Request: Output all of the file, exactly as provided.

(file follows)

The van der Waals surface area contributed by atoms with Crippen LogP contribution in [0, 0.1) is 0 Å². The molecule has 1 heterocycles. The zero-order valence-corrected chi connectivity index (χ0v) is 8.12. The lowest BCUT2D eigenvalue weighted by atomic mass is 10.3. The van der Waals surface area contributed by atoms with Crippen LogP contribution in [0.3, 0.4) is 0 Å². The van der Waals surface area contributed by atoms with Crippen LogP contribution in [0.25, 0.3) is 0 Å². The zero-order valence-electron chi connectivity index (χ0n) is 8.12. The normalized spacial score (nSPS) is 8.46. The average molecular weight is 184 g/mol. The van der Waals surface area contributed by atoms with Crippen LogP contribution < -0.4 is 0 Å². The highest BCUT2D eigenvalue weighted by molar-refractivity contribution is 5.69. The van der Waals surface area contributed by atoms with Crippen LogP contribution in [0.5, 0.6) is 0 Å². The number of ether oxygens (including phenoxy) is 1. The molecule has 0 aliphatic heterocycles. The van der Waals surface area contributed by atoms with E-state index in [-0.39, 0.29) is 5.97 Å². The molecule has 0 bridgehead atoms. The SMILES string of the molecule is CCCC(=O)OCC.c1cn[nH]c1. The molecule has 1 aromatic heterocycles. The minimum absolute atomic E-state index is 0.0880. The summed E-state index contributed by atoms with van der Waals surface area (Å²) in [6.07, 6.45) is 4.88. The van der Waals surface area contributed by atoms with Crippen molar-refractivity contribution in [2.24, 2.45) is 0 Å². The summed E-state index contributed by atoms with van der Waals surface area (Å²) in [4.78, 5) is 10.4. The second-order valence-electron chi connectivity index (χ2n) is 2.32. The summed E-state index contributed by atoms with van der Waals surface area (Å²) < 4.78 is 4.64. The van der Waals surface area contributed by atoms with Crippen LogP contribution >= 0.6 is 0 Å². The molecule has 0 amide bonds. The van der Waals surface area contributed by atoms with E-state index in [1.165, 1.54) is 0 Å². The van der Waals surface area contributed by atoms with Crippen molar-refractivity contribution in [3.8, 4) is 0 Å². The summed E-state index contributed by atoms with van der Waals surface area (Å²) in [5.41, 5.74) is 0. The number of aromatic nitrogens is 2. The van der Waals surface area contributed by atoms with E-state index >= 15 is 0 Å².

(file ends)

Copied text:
The van der Waals surface area contributed by atoms with Crippen LogP contribution in [0, 0.1) is 0 Å². The molecule has 1 heterocycles. The zero-order valence-corrected chi connectivity index (χ0v) is 8.12. The lowest BCUT2D eigenvalue weighted by atomic mass is 10.3. The van der Waals surface area contributed by atoms with Crippen LogP contribution in [0.3, 0.4) is 0 Å². The van der Waals surface area contributed by atoms with Crippen LogP contribution in [0.25, 0.3) is 0 Å². The zero-order valence-electron chi connectivity index (χ0n) is 8.12. The normalized spacial score (nSPS) is 8.46. The average molecular weight is 184 g/mol. The van der Waals surface area contributed by atoms with Crippen LogP contribution < -0.4 is 0 Å². The highest BCUT2D eigenvalue weighted by molar-refractivity contribution is 5.69. The van der Waals surface area contributed by atoms with Crippen LogP contribution in [0.5, 0.6) is 0 Å². The number of ether oxygens (including phenoxy) is 1. The molecule has 0 aliphatic heterocycles. The van der Waals surface area contributed by atoms with E-state index in [-0.39, 0.29) is 5.97 Å². The molecule has 0 bridgehead atoms. The SMILES string of the molecule is CCCC(=O)OCC.c1cn[nH]c1. The molecule has 1 aromatic heterocycles. The minimum absolute atomic E-state index is 0.0880. The summed E-state index contributed by atoms with van der Waals surface area (Å²) in [6.07, 6.45) is 4.88. The van der Waals surface area contributed by atoms with Crippen molar-refractivity contribution in [2.24, 2.45) is 0 Å². The summed E-state index contributed by atoms with van der Waals surface area (Å²) in [4.78, 5) is 10.4. The second-order valence-electron chi connectivity index (χ2n) is 2.32. The summed E-state index contributed by atoms with van der Waals surface area (Å²) < 4.78 is 4.64. The van der Waals surface area contributed by atoms with Crippen LogP contribution >= 0.6 is 0 Å². The molecule has 0 amide bonds. The van der Waals surface area contributed by atoms with E-state index in [1.165, 1.54) is 0 Å². The van der Waals surface area contributed by atoms with Crippen molar-refractivity contribution in [3.8, 4) is 0 Å². The summed E-state index contributed by atoms with van der Waals surface area (Å²) in [5.41, 5.74) is 0. The number of aromatic nitrogens is 2. The van der Waals surface area contributed by atoms with E-state index >= 15 is 0 Å².